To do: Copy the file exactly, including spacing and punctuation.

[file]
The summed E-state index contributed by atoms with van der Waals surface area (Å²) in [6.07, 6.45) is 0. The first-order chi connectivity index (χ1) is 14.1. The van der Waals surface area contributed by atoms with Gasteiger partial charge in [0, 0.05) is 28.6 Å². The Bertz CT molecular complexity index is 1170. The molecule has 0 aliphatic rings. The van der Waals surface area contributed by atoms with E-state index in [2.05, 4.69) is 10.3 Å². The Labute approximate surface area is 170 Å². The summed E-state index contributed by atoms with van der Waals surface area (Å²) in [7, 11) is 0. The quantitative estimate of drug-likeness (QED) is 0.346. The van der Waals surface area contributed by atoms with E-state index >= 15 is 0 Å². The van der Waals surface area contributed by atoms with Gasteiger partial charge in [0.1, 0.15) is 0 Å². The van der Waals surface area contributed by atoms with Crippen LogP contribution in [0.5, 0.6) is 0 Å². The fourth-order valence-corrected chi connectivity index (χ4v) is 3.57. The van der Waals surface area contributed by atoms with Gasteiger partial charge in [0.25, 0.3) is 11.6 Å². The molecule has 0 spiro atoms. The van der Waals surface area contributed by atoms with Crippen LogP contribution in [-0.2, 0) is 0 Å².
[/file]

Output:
The summed E-state index contributed by atoms with van der Waals surface area (Å²) in [6.07, 6.45) is 0. The first-order chi connectivity index (χ1) is 14.1. The van der Waals surface area contributed by atoms with Gasteiger partial charge in [0, 0.05) is 28.6 Å². The Bertz CT molecular complexity index is 1170. The molecule has 0 aliphatic rings. The van der Waals surface area contributed by atoms with E-state index in [2.05, 4.69) is 10.3 Å². The Labute approximate surface area is 170 Å². The summed E-state index contributed by atoms with van der Waals surface area (Å²) in [7, 11) is 0. The quantitative estimate of drug-likeness (QED) is 0.346. The van der Waals surface area contributed by atoms with E-state index >= 15 is 0 Å². The van der Waals surface area contributed by atoms with Gasteiger partial charge in [0.1, 0.15) is 0 Å². The van der Waals surface area contributed by atoms with Crippen LogP contribution in [0.5, 0.6) is 0 Å². The fourth-order valence-corrected chi connectivity index (χ4v) is 3.57. The van der Waals surface area contributed by atoms with Gasteiger partial charge in [0.25, 0.3) is 11.6 Å². The molecule has 0 spiro atoms. The van der Waals surface area contributed by atoms with Crippen LogP contribution in [-0.2, 0) is 0 Å².